The Tapwave Zodiac used a modified version of the 5.2T Palm OS. The main navigation menus consisted of 8 radially-arranged choices selected using either the touchscreen or thumbstick. It also came with the Palm OS Productivity Suite (containing a calendar, to do list etc.), an ebook reader, the Wordsmith word processor and the powerOne graphing application. It came bundled with two games, AcidSolitare (by Red Mercury) and Stunt Car Extreme (by Vasara Games).

Zodiac Games

Games which utilized some or all of the Zodiac's hardware/software are incompatible with standard Palm OS devices. This does exclude platforms outside of Palm OS (e.g., Doom II is also out for PC, but the Zodiac version listed here won't run on standard Palm OS handhelds). This list also excludes standard Palm OS games which are also available for Zodiac handhelds, which were either identical or slightly improved on Zodiac, called "Zodiac tuned" (e.g. a game available for standard Palm OS only has the extra features of vibration and shoulder buttons as extra usable buttons when played on Zodiac).

Some of the games were never released due to the discontinuation of the Zodiac in July 2005. However, the testing builds of some of these games were leaked and are playable.

  • Animated Dudes
  • Avalanche
  • Firefly: Pacman clone
  • Gloop Zero by AeonFlame: (was shareware, but is now freeware) puzzle game where you direct the flow of liquid slime material to its goal by drawing platform lines and using other tools.
  • Orbz (was shareware, but is now freeware as of September 2006)
  • StarPong
  • Stunt Car Extreme: 3D, 1st-person or 3rd-person racing game. Comes with the Zodiac CD.
  • Xploids

Zodiac Exclusive titles also available on SD card.

Homebrew (Freeware)

  • ZDoomZ, a ZDoom port to Palm/Zodiac
  • ZHexen, a Hexen port to Palm/Zodiac
  • ZHeretic, a Heretic port to Palm/Zodiac
  • ZHexen2, Hexen2 port to Palm/Zodiac
  • LJP, a multisystem emulator for Palm/Zodiac
  • LJZ, the old version of LJP, discontinued.
  • pPSX, the most successful PSX emulator for the Zodiac created by ZodTTD
  • ReverZi, an Othello/Reversi clone for Zodiac
  • ZodMAME, a MAME port to the Zodiac
  • ZodNEO, a NeoGeo port to the Zodiac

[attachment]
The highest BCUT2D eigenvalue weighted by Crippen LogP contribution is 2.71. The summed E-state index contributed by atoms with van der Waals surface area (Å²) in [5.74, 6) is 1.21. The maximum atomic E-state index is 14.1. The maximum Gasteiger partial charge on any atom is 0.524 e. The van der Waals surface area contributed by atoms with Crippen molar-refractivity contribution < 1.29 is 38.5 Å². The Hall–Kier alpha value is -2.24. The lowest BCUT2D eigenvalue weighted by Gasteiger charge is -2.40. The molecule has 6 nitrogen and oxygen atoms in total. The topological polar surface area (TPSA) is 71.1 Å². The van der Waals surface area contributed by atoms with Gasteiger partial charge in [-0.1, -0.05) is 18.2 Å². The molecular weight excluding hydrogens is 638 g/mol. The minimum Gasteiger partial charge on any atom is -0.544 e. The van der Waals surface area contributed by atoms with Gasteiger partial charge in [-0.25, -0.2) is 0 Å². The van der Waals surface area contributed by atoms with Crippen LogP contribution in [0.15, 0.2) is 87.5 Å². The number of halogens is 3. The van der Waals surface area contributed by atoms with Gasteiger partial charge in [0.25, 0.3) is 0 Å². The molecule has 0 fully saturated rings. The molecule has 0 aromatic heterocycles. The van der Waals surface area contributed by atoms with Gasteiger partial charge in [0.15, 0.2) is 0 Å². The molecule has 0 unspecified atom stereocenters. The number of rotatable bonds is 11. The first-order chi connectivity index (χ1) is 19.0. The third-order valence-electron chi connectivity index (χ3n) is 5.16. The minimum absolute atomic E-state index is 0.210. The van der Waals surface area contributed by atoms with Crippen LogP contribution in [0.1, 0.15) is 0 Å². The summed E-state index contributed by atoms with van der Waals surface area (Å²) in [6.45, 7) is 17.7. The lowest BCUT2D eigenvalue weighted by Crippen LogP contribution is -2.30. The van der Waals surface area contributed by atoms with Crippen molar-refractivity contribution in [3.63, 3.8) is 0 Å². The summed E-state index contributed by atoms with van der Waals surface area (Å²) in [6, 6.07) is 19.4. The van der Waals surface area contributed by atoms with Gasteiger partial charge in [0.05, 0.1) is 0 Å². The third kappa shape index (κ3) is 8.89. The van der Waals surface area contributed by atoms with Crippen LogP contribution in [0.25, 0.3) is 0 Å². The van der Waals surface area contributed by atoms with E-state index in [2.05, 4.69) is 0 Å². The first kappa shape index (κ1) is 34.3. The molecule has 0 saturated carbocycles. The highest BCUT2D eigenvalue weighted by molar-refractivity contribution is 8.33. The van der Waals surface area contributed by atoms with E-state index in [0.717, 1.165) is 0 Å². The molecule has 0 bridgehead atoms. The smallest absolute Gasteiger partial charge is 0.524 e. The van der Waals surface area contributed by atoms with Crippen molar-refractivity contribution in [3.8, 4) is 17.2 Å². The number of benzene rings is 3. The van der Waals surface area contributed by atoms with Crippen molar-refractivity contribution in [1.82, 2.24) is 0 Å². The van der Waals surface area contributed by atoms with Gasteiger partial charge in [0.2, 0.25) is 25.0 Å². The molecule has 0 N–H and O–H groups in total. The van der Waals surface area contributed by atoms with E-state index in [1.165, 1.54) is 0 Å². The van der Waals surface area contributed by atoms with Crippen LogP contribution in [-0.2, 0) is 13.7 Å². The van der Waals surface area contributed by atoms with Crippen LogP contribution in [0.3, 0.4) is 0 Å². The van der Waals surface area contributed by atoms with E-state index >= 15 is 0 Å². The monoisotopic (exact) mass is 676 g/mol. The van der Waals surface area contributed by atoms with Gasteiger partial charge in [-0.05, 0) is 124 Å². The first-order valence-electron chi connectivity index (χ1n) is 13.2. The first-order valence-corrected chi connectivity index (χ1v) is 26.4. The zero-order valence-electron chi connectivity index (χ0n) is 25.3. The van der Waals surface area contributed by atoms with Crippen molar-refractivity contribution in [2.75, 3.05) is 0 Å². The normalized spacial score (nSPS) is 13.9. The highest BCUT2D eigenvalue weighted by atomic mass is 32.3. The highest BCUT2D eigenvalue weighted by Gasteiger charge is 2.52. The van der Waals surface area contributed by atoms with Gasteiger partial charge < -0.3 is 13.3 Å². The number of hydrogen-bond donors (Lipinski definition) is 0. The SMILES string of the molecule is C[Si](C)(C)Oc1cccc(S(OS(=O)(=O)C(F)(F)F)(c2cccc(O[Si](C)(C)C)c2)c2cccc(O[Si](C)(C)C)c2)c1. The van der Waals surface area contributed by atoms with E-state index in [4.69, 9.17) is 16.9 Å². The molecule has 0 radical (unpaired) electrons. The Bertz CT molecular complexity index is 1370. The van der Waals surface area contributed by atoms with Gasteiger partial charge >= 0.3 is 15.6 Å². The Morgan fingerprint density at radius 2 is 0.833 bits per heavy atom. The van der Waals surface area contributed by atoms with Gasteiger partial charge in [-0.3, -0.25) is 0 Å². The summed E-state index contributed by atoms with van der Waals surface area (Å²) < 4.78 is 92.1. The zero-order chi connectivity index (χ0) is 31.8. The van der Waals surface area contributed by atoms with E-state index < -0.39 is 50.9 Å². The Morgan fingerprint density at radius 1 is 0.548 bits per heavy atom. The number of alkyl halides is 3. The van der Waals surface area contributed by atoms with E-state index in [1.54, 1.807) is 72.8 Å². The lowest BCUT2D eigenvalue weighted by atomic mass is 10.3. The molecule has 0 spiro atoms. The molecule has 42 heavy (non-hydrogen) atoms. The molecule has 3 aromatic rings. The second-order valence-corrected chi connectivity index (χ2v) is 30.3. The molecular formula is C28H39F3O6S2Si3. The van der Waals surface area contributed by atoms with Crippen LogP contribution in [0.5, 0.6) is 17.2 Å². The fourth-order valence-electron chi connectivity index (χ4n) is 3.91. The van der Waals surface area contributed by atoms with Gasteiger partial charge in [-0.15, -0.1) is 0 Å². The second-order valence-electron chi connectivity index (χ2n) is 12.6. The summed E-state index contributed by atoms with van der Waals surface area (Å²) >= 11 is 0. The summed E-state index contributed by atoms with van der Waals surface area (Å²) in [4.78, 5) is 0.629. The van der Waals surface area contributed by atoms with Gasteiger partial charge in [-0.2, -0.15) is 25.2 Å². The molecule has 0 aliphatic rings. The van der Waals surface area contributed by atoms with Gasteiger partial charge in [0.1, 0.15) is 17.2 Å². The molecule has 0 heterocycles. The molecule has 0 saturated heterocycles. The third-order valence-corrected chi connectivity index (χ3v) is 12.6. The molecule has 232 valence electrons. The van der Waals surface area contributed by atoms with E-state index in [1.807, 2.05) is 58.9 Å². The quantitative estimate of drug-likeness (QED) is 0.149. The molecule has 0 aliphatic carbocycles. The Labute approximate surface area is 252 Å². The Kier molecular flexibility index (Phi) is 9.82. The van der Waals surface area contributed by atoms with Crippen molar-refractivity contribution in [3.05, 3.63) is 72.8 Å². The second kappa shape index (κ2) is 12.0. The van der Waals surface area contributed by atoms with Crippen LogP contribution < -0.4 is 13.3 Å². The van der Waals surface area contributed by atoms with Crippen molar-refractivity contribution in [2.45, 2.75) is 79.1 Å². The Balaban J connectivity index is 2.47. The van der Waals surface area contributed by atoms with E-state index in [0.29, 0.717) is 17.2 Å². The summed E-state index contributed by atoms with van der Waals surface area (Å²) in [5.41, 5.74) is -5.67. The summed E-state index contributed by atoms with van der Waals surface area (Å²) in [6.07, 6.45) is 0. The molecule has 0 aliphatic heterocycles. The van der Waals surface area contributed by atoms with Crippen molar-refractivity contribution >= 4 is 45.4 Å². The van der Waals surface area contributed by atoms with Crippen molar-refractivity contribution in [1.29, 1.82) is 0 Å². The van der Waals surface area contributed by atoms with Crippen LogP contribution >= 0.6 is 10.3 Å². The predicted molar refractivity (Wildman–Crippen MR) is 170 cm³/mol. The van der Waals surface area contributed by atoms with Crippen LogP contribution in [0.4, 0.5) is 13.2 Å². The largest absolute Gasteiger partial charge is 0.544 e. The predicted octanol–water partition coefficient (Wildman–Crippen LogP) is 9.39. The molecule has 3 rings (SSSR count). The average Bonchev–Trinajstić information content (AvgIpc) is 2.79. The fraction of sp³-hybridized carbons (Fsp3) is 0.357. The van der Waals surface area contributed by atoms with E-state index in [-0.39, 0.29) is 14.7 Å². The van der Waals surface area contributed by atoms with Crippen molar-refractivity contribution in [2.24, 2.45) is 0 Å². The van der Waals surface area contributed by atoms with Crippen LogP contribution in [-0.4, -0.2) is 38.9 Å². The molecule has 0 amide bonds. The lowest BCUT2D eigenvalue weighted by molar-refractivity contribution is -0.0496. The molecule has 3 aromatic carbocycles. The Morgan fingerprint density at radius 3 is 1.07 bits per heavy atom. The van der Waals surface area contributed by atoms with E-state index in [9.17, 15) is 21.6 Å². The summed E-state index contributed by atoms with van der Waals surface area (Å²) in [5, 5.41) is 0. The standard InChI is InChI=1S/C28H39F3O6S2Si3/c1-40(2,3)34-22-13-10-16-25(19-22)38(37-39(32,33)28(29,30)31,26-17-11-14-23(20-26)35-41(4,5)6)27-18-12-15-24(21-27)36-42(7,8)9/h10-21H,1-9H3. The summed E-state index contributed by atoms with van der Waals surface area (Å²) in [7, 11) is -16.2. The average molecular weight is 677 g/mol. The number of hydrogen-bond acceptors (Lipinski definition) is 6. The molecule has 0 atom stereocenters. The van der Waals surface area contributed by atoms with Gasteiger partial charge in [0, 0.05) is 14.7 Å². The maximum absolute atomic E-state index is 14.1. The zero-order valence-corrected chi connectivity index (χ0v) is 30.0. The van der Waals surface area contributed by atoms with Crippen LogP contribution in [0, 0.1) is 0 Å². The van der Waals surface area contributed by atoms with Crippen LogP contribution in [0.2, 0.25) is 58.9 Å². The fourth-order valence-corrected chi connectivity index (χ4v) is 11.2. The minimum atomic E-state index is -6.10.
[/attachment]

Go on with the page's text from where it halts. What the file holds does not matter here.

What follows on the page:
• ZodSCUMM, ScummVM port to the Zodiac
  • ZSpectrum, a ZX Spectrum port to the Zodiac
  • REminiscence, a Zodiac port of Flashback
  • Thruster, a fast-paced cave flyer.
  • Noiz2sa
  • Orbital Sniper, Look down from high above and shoot hostiles in a city grid layout while protecting innocent lives. (Freeware)
  • Zodtris, Zodiac only version of Tetris. (Freeware)
  • Zap 'Em, a close conversion of Zoop for PC (Freeware)
  • ZoT
  • Zyrian
  • Another World
  • ZodTTD, an OpenTTD port to the Zodiac

Unreleased but leaked games

Hardware Specifications

Two versions of the Zodiac are available, differing only in the amount of memory and case color

  • CPU: Motorola i.MX1 ARM9 processor (200 MHz)
  • Memory: Zodiac 1 had 32 MB. Zodiac 2 had 128 MB. Both have 10 MB Dedicated to the System Dynamic RAM
  • Graphic Accelerator: ATI Imageon W4200 2D graphics accelerator (with 8 MB dedicated SDRAM)
  • Controls: Analog controller (or joystick) with 360 degrees of motion, built-in triggers and action button array similar to other gaming consoles.
  • Display: 3.8 inch transflective 480 x 320 (half VGA), 16-bit color backlit display (65,536 colors)
  • Sound: Yamaha sound and stereo speakers, 3.5 mm earphone plug
  • External Connectors: 2 expansion slots (both are MMC / SD capable, one is also SDIO capable), Zodiac Connector, 3.5 mm headphone jack
  • Wireless: Infrared, Bluetooth (Compatible with some Wifi SDIO cards depending on drivers)
  • Battery: Rechargeable Lithium Batteries – Dual totaling to 1540 mA·h
  • Size & Weight: 5.6" x 3.1" x 0.55" (142x79x14 mm), 6.3 ounces (180 g)
    • Compare to the Palm TX which is smaller at 78x15x121 mm due to fewer buttons, but includes WiFi
  • Colors: Zodiac 1: Slate Gray, Zodiac 2: Charcoal Gray
  • Casing: Synthetic rubber, anodized aluminum, plastic

Peripherals and accessories

  • 5V regulated DC switch mode battery charger, using proprietary connector.